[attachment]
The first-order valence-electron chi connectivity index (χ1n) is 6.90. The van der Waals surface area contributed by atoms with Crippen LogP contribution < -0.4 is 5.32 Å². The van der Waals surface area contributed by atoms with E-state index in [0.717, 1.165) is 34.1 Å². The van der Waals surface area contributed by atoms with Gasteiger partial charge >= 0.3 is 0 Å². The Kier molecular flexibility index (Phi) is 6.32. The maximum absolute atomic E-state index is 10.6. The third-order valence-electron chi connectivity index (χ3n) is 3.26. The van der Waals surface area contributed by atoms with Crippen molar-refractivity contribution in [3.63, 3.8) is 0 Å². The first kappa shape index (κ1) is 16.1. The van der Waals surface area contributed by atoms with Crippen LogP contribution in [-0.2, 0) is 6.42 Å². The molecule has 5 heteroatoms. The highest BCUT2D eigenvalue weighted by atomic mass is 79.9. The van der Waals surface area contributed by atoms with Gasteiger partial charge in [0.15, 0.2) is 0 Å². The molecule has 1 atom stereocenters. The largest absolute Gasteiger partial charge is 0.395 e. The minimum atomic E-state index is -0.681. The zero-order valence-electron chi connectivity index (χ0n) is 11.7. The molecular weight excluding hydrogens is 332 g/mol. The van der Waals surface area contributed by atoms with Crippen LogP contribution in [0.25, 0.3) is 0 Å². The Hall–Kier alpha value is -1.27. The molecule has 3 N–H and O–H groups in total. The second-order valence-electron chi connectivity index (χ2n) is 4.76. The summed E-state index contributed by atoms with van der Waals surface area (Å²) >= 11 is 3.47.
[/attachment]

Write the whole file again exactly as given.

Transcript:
The first-order valence-electron chi connectivity index (χ1n) is 6.90. The van der Waals surface area contributed by atoms with Crippen LogP contribution < -0.4 is 5.32 Å². The van der Waals surface area contributed by atoms with E-state index in [0.717, 1.165) is 34.1 Å². The van der Waals surface area contributed by atoms with Gasteiger partial charge >= 0.3 is 0 Å². The Kier molecular flexibility index (Phi) is 6.32. The maximum absolute atomic E-state index is 10.6. The third-order valence-electron chi connectivity index (χ3n) is 3.26. The van der Waals surface area contributed by atoms with Crippen molar-refractivity contribution in [3.63, 3.8) is 0 Å². The first kappa shape index (κ1) is 16.1. The van der Waals surface area contributed by atoms with Crippen LogP contribution in [-0.2, 0) is 6.42 Å². The molecule has 5 heteroatoms. The highest BCUT2D eigenvalue weighted by atomic mass is 79.9. The van der Waals surface area contributed by atoms with Gasteiger partial charge in [0.15, 0.2) is 0 Å². The molecule has 1 atom stereocenters. The largest absolute Gasteiger partial charge is 0.395 e. The minimum atomic E-state index is -0.681. The zero-order valence-electron chi connectivity index (χ0n) is 11.7. The molecular weight excluding hydrogens is 332 g/mol. The van der Waals surface area contributed by atoms with Crippen LogP contribution in [0.25, 0.3) is 0 Å². The Hall–Kier alpha value is -1.27. The molecule has 3 N–H and O–H groups in total. The second-order valence-electron chi connectivity index (χ2n) is 4.76. The summed E-state index contributed by atoms with van der Waals surface area (Å²) >= 11 is 3.47.